Front Page Titles (by Subject) Bentham to J. Mulford. - The Works of Jeremy Bentham, vol. 10 (Memoirs Part I and Correspondence)
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Bentham to J. Mulford. - Jeremy Bentham, The Works of Jeremy Bentham, vol. 10 (Memoirs Part I and Correspondence) 
The Works of Jeremy Bentham, published under the Superintendence of his Executor, John Bowring (Edinburgh: William Tait, 1838-1843). 11 vols. Vol. 10.
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Bentham to J. Mulford.
“My dear Doctor,—
I don’t know whether your letters and newspapers come often enough to have informed you that it is all over with your brother Doctor* and Co. at the Treasury: their inability to continue to prescribe for the body politic, having been confessed by them in both Houses on Monday. The king was to have sent for Pitt yesterday, or the day before, to make up a new Ministry, but did not. If he had, Pitt was to have sent an offer to Fox on the same subject. This not having been done, things are consequently in great confusion; and, if not done before, Fox is to make a motion in the House to-morrow. The wonder is not great: I have it on the present occasion from ‘near observers,’ that on all changes of administration—even those which have happened when his majesty has been in full health—he has been prodigiously agitated: so much so, as to have gone without food for two or three days. At present, I understand from equally good authority, that on Saturday and Sunday, there was a visible relapse into insanity, (though nothing said of it, I believe, in the newspapers;) and, moreover, that should he recover his soundness of mind, the body is manifestly and irrevocably broke.”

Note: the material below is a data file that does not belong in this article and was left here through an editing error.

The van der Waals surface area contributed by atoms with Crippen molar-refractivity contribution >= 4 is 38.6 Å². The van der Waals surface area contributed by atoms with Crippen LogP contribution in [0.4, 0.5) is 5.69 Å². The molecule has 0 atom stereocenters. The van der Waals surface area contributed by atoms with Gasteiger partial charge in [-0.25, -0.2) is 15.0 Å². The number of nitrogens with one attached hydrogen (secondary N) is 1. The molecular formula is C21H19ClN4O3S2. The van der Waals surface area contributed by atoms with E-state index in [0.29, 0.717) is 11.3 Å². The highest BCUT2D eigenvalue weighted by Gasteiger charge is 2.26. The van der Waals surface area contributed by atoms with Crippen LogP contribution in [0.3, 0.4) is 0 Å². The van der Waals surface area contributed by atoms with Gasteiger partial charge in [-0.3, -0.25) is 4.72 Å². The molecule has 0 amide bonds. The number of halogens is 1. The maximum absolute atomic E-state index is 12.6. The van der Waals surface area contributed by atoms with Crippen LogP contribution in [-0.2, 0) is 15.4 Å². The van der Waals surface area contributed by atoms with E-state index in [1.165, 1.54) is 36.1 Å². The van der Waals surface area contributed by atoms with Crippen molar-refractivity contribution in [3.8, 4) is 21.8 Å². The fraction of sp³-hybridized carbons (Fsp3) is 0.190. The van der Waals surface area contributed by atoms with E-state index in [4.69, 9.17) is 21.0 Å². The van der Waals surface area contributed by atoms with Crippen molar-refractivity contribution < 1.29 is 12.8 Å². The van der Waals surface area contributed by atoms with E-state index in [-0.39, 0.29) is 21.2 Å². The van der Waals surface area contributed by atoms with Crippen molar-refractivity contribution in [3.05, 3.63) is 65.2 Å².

Dumont makes these remarks in a letter to Bentham on the article in the Edinburgh Review on Bentham’s writings:—
“Romilly tells me, after having seen somebody who has read the article in the Edinburgh Review, that the book—the book of books—has been treated there with scandalous irreverence; and for the rest, after having been well chastised, well pulled up, well humiliated for our faults and our errors, we shall have the advantage of being thoroughly instructed in matters of legislation, since these gentlemen—dissatisfied as they are with us—will, doubtlessly, teach us to do better. I am charmed that the lessons of these young people have come in time to prevent me from continuing my follies. I only just wait to read what they say, before I throw all your MSS. into the fire. What remains of life will be tranquil. Hallelujah! I shall have nothing to do!”
Dumont gives to Bentham (August 9, 1804) this description of Harrowgate:—
“The water here strengthens the appetite, but weakens the digestion. The place has few attractions, though there are some agreeable walks in the neighbourhood. Knaresborough is in a very picturesque situation—the whole valley is charming. The dripping well is very singular—it is an abutment of the rock, whence falls a perpetual rain of petrifying water, which the curiosity of the inhabitants employs for petrifying nests, hats, wigs, &c. A wig is petrified in a year. The ordinary manner of life here is, to take up your abode at an inn, where there are tables for sixty, eighty, or one hundred persons. When one of the inns gives a ball, the custom is to send a general invitation to the other inns. Thus, ‘the ladies and gentlemen of the Dragon request the ladies and gentlemen of the Marquis of Granby, to do them the honour,’ &c. The prices are moderate. At the best, it only costs six shillings a day for breakfast, dinner, supper, and a luncheon whenever you please; and the tables are abundantly supplied. Three shillings for the servants.”
[* ] Addington.